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Global Asset Management Industry Must Transform to Thrive Amidst Changing Macroeconomics

  • Global Assets Under Management Dropped by 10% to 98 trillion in 2022
  • Net Flow Rate Also Fell Below 3% for the First Time Since 2018, Reaching 1.6% of Total AUM at the Beginning of 2022, or $1.7 trillion
  • Boston Consulting Group’s 21st Annual Global Asset Management Report Explores Three Major Themes that Should Top the Leadership Agenda in the Years Ahead: Profitability, Private Markets, and Personalization

BOSTON—For much of the past two decades, asset managers’ revenue growth has been boosted by central bank policies that have helped drive global markets. But rising interest rates in 2022 caused both stock and bond values to plummet, and the asset management industry also suffered. Global assets under management (AUM) dropped by 10% to $98 trillion, the second-largest single-year decrease since 2005, according to a new report released today by Boston Consulting Group (BCG).

BCG’s “Global Asset Management 2023: The Tide Has Turned,” examines the external and internal forces shaping the asset management industry—outlining fundamental pressures asset managers face—and details a transformative path forward for asset managers to get back to historical levels of profitability growth.

“The asset management industry has reached a turning point, requiring leaders to rethink the way their organizations operate if they want to return to the profit growth of years past,” says Chris McIntyre, BCG managing director and partner, and coauthor of the report. “The markets are full of economic uncertainties, and technology is rapidly transforming the way financial services firms serve their clients.”

Passively Managed Funds Are Increasing Popular, But Growth Varies by Region

According to the report, the share of net flows into passive exchange-traded funds and other passive products in the US roughly tripled to 90% from 2010 through 2022, compared with net flows from 2000 through 2009. In Asia and Europe, passive funds hold only 21% and 20% of mutual fund and ETF assets, respectively, indicating that active management seems to have a safe haven—at least for the moment.

In China and other Asian markets, active managers have been able to deliver better-than-average market returns, thereby outpacing any cost advantages to be found in index products. In Europe, the amount in passive assets is expected to grow more quickly than it is currently in Asia. Along with increasing customer demand, potential regulatory changes could make the climate more favorable for passive management.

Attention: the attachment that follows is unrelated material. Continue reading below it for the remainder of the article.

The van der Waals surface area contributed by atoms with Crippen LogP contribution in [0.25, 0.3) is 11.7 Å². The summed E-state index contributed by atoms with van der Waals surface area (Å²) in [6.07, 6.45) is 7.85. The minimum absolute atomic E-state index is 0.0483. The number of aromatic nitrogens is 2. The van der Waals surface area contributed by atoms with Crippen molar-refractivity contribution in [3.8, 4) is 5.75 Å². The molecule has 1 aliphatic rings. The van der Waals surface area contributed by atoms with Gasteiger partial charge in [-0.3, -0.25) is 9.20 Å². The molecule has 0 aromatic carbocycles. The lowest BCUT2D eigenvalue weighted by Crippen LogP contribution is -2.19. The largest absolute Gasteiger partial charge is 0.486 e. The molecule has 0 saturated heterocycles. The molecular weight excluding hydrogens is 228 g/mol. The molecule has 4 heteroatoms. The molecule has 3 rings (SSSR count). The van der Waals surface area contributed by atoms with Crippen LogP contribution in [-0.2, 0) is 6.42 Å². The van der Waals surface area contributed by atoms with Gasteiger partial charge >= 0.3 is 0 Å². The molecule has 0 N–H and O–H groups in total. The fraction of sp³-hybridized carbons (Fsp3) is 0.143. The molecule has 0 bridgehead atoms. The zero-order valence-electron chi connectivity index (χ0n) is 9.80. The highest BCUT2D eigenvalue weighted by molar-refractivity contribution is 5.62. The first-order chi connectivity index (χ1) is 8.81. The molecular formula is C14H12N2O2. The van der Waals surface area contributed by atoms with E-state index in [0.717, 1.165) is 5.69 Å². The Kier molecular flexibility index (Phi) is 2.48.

Asset Management Fees Are Headed Down

Over the past 10 to 15 years, extraordinary market performance has more than offset the fee pressure on revenue growth and margins—but those days are over. Pricing is increasingly being used as a differentiator not only for passive products but also within the overcrowded space of active products that are otherwise like one another, resulting in persistent downward pressure. Average fees have declined by more than 15% since 2010, a drop that erases $55 billion in revenues (given 2022’s AUM). Adding to the squeeze on profits are cost structures that are unfit for the current environment.

The Current Approach to Product Innovation Is Not Working

While the asset management industry has created an abundance of products to stand out in a competitive playing field, proliferation has not meant meaningful innovation. Investors are increasingly sticking with established products with reliable track records: 75% of global AUM in mutual funds and ETFs sit in products that are at least ten years old. Less than 40% of all products launched ten years ago are still offered, compared with 60% of all ten-year-old funds in 2010.

Transformative Measures to Return to Historical Levels of Profitable Growth

BCG estimates that given the existing pressures and market expectations, if asset managers stay the course, their annual profit growth will be approximately half the industry average of recent years (5% versus 10%). To get back to historical levels, asset managers will need to cut costs by 20% overall and shift their revenue mix to generate at least 30% of their revenue from higher-margin products.

The report outlines three major themes that should top the leadership agenda to survive and thrive in the years ahead:

  • Profitability: Asset managers should transform their approach to profitability. They can do this by understanding the expenses and drivers in each function and using multiple initiatives to optimize costs, rather than just slash expenses.
  • Private Markets: Firms should pursue high-growth alternative investments and the private market opportunities therein. Alternatives represented more than $20 trillion of global AUM as of year-end 2022 and accounted for half of the industry’s global revenues, generating more than $190 billion for the firms that offer them. This strong momentum is expected to prevail with a CAGR of 7% in alternative assets over the next five years. Firms aiming to enter the alternatives market can do so through four primary pathways: build in-house, buy multiple firms and use an affiliate or boutique structure, buy an alternatives firm and operate it independently, or establish partnerships.
  • Personalization: Asset managers should harness the technologies that make highly personalized client experiences and products possible. New technologies can boost personalization efficiency and effectiveness in the sales and marketing process, potentially leading to an increase in sales conversions of about 20% relative to traditional approaches.

Download the publication here.

Media Contact:
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